The Portrait of a Lady By Henry James Chapters 32-35

CHAPTER XXXIV

One morning, on her return from her drive, some half-hour before luncheon, she quitted her vehicle in the court of the palace and, instead of ascending the great staircase, crossed the court, passed beneath another archway and entered the garden. A sweeter spot at this moment could not have been imagined. The stillness of noontide hung over it, and the warm shade, enclosed and still, made bowers like spacious caves. Ralph was sitting there in the clear gloom, at the base of a statue of Terpsichore — a dancing nymph with taper fingers and inflated draperies in the manner of Bernini; the extreme relaxation of his attitude suggested at first to Isabel that he was asleep. Her light footstep on the grass had not roused him, and before turning away she stood for a moment looking at him. During this instant he opened his eyes; upon which she sat down on a rustic chair that matched with his own. Though in her irritation she had accused him of indifference she was not blind to the fact that he had visibly had something to brood over. But she had explained his air of absence partly by the languor of his increased weakness, partly by worries connected with the property inherited from his father — the fruit of eccentric arrangements of which Mrs. Touchett disapproved and which, as she had told Isabel, now encountered opposition from the other partners in the bank. He ought to have gone to England, his mother said, instead of coming to Florence; he had not been there for months, and took no more interest in the bank than in the state of Patagonia.

"I'm sorry I waked you," Isabel said; "you look too tired."

"I feel too tired. But I was not asleep. I was thinking of you."

"Are you tired of that?"

"Very much so. It leads to nothing. The road's long and I never arrive."

"What do you wish to arrive at?" she put to him, closing her parasol.

"At the point of expressing to myself properly what I think of your engagement."

"Don't think too much of it," she lightly returned.

"Do you mean that it's none of my business?"

"Beyond a certain point, yes."

"That's the point I want to fix. I had an idea you may have found me wanting in good manners. I've never congratulated you."

"Of course I've noticed that. I wondered why you were silent."

"There have been a good many reasons. I'll tell you now," Ralph said. He pulled off his hat and laid it on the ground; then he sat looking at her. He leaned back under the protection of Bernini, his head against his marble pedestal, his arms dropped on either side of him, his hands laid upon the rests of his wide chair. He looked awkward, uncomfortable; he hesitated long. Isabel said nothing; when people were embarrassed she was usually sorry for them, but she was determined not to help Ralph to utter a word that should not be to the honour of her high decision. "I think I've hardly got over my surprise," he went on at last. "You were the last person I expected to see caught."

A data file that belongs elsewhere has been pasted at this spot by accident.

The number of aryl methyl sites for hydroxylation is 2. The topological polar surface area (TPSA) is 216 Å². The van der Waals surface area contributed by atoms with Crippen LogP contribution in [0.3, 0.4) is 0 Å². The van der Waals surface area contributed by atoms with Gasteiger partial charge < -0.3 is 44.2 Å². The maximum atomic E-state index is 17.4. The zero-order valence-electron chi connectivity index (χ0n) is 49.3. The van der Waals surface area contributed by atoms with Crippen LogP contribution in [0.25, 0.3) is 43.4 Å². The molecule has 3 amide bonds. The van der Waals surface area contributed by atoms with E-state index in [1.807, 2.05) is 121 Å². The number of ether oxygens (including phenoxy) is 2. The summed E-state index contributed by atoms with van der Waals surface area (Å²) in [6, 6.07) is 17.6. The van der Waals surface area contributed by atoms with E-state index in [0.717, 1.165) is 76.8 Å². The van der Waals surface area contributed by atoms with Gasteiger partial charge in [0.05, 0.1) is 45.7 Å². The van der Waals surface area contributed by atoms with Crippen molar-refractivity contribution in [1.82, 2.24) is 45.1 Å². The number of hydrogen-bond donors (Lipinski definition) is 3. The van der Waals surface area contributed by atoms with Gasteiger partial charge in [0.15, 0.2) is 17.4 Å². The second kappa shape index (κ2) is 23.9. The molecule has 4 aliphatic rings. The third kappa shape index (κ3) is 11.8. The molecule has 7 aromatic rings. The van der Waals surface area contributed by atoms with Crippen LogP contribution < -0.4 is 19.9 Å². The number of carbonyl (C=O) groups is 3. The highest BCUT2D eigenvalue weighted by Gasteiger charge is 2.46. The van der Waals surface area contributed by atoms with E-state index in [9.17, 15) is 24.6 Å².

"I don't know why you call it caught."

"Because you're going to be put into a cage."

"If I like my cage, that needn't trouble you," she answered.

"That's what I wonder at; that's what I've been thinking of."

"If you've been thinking you may imagine how I've thought! I'm satisfied that I'm doing well."

"You must have changed immensely. A year ago you valued your liberty beyond everything. You wanted only to see life."

"I've seen it," said Isabel. "It doesn't look to me now, I admit, such an inviting expanse."

"I don't pretend it is; only I had an idea that you took a genial view of it and wanted to survey the whole field."

"I've seen that one can't do anything so general. One must choose a corner and cultivate that."

"That's what I think. And one must choose as good a corner as possible. I had no idea, all winter, while I read your delightful letters, that you were choosing. You said nothing about it, and your silence put me off my guard."

"It was not a matter I was likely to write to you about. Besides, I knew nothing of the future. It has all come lately. If you had been on your guard, however," Isabel asked, "what would you have done?"

"I should have said 'Wait a little longer.'"

"Wait for what?"

"Well, for a little more light," said Ralph with rather an absurd smile, while his hands found their way into his pockets.

"Where should my light have come from? From you?"

"I might have struck a spark or two."

Isabel had drawn off her gloves; she smoothed them out as they lay upon her knee. The mildness of this movement was accidental, for her expression was not conciliatory. "You're beating about the bush, Ralph. You wish to say you don't like Mr. Osmond, and yet you're afraid."

"Willing to wound and yet afraid to strike? I'm willing to wound HIM, yes — but not to wound you. I'm afraid of you, not of him. If you marry him it won't be a fortunate way for me to have spoken."

"IF I marry him! Have you had any expectation of dissuading me?"

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